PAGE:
Before Discipline, Consider These 10 Tough Questions
- September 1, 2007 | By Alan D. Wenger | Business & Employment
Nearly every employer faces the need to discipline or discharge an employee.
Often the facts and circumstances are not so clear and simple, and questions arise as to whether the employer is following correct procedures to avoid getting into legal trouble.
It may be impossible to call an employment attorney in every situation, but if one could, here are some questions the lawyer would likely ask:
- Is there a collective bargaining agreement? Most union-negotiated agreements feature specific discipline and discharge standards and procedures. Employers need to know and follow them.
- Is there an individual employment agreement? Agreements can be written, verbal, and even sometimes implied. Consider what your employee reasonably believes to be procedurally required under any such agreement.
- Is the discipline consistent with personnel policies and rules? Do you have personnel policies? Do your anticipated actions follow your own policies? If your policy requires progressive discipline, you need to follow those steps.
- Is there an exception to “employment at will?” There are statutory and court-made laws that limit employer discretion to deal with employees.
- Might discipline constitute illegal discrimination? Is the employee a member of a protected class based upon age, race, color, gender, creed, marital status, national origin, disability, or sexual orientation?
- Might discipline constitute illegal retaliation? Is there a pending Workers Compensation, OSHA, Wage & Hour, union organization, or other regulatory matter?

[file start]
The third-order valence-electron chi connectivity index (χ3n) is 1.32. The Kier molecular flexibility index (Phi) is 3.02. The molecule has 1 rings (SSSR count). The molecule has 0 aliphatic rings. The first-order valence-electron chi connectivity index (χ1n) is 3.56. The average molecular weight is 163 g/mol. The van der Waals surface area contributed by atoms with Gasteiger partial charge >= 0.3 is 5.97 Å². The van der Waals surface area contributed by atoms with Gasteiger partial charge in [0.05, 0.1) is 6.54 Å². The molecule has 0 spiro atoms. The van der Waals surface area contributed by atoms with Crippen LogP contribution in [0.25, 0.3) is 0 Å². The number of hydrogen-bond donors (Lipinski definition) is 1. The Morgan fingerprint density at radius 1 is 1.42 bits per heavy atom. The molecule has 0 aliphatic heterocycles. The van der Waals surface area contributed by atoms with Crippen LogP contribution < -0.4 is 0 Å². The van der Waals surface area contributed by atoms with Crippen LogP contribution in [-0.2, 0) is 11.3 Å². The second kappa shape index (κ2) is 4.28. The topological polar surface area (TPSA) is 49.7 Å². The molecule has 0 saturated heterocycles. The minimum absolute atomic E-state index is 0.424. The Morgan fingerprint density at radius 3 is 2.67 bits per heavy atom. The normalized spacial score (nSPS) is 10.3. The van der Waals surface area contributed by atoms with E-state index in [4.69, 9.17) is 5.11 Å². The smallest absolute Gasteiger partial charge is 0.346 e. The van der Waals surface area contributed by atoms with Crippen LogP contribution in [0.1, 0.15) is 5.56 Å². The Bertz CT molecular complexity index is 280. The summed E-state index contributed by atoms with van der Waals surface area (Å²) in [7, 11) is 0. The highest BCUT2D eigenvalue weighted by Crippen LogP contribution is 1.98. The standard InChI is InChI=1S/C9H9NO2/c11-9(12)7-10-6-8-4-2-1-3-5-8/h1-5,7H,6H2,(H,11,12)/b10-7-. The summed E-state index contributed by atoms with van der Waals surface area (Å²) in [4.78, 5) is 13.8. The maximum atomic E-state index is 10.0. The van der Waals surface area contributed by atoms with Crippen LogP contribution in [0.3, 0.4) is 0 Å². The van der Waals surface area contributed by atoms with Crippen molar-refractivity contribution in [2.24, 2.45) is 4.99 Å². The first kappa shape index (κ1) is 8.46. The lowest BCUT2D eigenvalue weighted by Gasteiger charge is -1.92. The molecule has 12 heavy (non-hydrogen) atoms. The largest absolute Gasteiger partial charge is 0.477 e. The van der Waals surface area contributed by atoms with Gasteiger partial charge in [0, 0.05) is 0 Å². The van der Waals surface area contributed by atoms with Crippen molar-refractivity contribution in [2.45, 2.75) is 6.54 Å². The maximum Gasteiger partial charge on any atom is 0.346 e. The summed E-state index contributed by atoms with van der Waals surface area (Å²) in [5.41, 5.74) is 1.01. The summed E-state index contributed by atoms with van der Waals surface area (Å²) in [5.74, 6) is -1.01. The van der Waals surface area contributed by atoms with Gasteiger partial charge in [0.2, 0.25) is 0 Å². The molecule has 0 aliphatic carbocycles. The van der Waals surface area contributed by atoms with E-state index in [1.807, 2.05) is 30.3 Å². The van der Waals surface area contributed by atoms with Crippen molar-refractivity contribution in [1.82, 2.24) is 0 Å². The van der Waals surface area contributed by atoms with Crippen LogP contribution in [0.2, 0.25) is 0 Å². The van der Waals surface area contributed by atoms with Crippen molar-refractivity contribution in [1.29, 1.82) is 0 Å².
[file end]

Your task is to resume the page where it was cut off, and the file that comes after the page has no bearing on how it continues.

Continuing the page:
- Is the discipline consistent with past practice and precedent? Employers are expected to apply rules and standards the same way from one employee to another.
- Has the objectionable conduct been documented? Careful, thorough, uniformly recorded documentation of the grounds for discipline is vital.
- How will you tell the employee? Often an employer gets into trouble because of how an employee is disciplined, rather than why. Unnecessary confrontation, intimidation, spectacle, and embarrassment must be avoided.
- Has the employee been given due process? Has the employee been given opportunity to be heard and to try to explain? The employee may be entitled to have a representative with him/her at any meeting regarding discipline.
Sometimes venturing into employee discipline seems like walking into a minefield.
Employers must be careful, and keep up with the constantly changing standards, requirements and expectations in order to avoid unnecessary liability.
Wenger is a business attorney in Youngstown, Ohio, and can be reached at firstname.lastname@example.org or at (330) 744-1111